After that, I saw the Broadway revival of Pippin starring Patina Miller.  An overall really great production with some spectacular circus feats.  Rachel Bay Jones completely stole the show as Catherine, the quirky and spastic ingenue in the second act.  Her performance reminded me of a comedy legend like Carol Burnett or Amy Poehler.  While many of the Broadway regulars in the cast dazzled with splashy circus tricks, Jones is the lone member of the cast that does not partake in the illusions and gymnastics.  Her comedic prowess cuts through the flashy effects, leaving a lasting impression.

And finishing off my week of theatre-going, I saw the new play Stage Kiss at playwrights horizons last night.  But that is worthy of it’s own post–coming soon!

Kinky Boots

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The complimentary pin for winners. Photo by Jaymie Bellous.

I really don’t want to jinx it, but I tend to have great luck with winning lottery tickets to Broadway shows but not with getting rush tickets.  As of now, I am three-for-three.  Last year, I won lottery tickets to Newsies; this past fall, I won one seat to Matilda; and today, I won the lottery for Kinky Boots.

This 2013 winner of the Tony Award for Best Musical (among many others) was based on the 2005 film of the same name.  Following the plot of the film closely, Kinky Boots tells the story of Charlie, a young man who inherits a struggling shoe factory from his father.  The factory produces sensible men’s loafer shoes, and as Charlie soon learns, the factory produces the shoes even when there are no buyers.  One day after visiting his fiancée in London, Charlie attempts to help a woman, who is being harassed by a couple of hoodlums.  Charlie underestimates her self-defense abilities and ends up accidentally getting knocked out when he tries to help.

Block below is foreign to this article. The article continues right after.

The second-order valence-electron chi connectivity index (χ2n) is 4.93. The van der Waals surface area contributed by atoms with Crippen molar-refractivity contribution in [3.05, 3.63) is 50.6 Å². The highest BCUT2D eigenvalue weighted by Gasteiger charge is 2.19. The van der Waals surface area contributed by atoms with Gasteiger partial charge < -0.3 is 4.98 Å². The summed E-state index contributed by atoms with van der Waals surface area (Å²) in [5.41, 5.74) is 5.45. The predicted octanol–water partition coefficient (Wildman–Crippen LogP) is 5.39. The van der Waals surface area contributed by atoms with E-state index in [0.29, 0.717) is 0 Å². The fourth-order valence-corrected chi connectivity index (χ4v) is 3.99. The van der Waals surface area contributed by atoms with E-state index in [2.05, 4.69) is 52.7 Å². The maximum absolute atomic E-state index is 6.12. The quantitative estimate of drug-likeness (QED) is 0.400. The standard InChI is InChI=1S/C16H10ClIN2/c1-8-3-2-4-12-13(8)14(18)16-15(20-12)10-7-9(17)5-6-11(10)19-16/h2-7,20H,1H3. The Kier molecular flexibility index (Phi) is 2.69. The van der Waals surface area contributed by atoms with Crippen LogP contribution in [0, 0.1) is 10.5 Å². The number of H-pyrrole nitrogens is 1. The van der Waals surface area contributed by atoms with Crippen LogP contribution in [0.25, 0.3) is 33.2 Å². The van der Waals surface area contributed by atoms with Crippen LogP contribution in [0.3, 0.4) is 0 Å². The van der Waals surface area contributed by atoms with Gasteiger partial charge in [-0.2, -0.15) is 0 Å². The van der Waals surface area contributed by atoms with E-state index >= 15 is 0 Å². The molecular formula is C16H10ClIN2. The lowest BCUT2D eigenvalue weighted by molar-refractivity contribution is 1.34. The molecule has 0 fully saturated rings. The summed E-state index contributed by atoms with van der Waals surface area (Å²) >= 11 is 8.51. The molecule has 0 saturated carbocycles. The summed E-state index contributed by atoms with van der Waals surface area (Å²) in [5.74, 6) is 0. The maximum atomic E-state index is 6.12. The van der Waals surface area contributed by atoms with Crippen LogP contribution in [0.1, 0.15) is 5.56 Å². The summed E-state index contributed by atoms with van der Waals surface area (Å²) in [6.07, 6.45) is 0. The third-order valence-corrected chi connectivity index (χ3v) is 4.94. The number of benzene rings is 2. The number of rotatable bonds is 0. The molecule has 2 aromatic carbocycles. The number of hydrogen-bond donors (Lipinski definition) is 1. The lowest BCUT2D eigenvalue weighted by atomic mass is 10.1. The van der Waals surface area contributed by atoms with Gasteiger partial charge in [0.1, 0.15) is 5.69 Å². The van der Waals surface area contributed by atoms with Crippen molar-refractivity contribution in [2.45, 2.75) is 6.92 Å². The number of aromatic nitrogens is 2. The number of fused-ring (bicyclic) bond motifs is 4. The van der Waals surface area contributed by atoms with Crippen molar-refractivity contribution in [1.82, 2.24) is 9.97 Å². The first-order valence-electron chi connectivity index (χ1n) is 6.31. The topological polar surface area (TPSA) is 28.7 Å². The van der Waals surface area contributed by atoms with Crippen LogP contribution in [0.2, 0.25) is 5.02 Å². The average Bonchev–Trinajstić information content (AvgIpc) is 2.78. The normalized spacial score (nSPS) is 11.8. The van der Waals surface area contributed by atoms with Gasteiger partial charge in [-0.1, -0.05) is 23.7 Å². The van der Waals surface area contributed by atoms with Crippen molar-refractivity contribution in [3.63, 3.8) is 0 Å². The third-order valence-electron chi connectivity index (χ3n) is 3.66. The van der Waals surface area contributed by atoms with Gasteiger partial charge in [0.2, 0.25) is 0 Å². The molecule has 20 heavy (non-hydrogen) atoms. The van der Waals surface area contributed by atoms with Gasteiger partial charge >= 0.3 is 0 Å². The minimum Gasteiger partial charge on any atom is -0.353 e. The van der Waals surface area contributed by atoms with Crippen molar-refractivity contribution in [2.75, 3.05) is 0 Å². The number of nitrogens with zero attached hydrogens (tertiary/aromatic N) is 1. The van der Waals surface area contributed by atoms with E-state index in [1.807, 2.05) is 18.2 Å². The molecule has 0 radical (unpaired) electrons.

Cut to a vibrant bar, where Lola is the starring act in a drag show.  When she steps off stage, she greets Charlie, whom she brought back to the bar to rest.  Charlie, the shoe connoisseur, notices the broken heel on one of Lola’s boots and begins to hatch a brilliant plan.  The drag queens at the bar perform in women’s boots that could not possibly hold up the weight of a man’s body.  Why not create a heel designed to support the body of a drag queen?  In an endeavor to save his father’s factory, Charlie switches from making plain, leather shoes to extravagant and colorful stiletto boots that will stomp down the runways of Milan.

Billy Porter as Lola with the cast of Kinky Boots. Photo by Matthew Murphy.

Kinky Boots takes the audience on a roller coaster of emotions, from the exuberant joy over the prototypes of their new kinky boots to the painful apologies that come after accepting those we’ve judged.  You see, on the surface, Kinky Boots has the parts that make up your typical Broadway musical: flashy and ornate costumes, music that makes you want to dance in the aisles, and well-known source material. 

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The marquee of the Al Hirschfield Theatre. Photo by Jaymie Bellous

  Yet behind all of the sequins and eye shadow, the strongest scenes in Kinky Boots are the ones that tug hard on the heartstrings.  Tony Award-winner Billy Porter, who stars as Lola, ignites these moving scenes with unabashed honesty and vulnerability.  Those tears won’t last for long, though, with Porter on stage.  In the next moment, the audience will no doubt erupt with laughter from a Lola one-liner.

Jerry Mitchell’s direction and choreography were innovative and fanciful, featuring the actors performing acrobatic tricks on tread mills in the first act’s finale.  Harvey Fierstein’s riveting kept this viewer at the edge of his seat, and Fierstein’s script provides the actors with the right material to make their performances honest and grounded.  Kinky Boots features a rocking score by Cyndi Lauper with standouts like the seductive tango number “What A Woman Wants” and the inspiring finale that had the audience clapping along, “Raise You Up/Just Be.”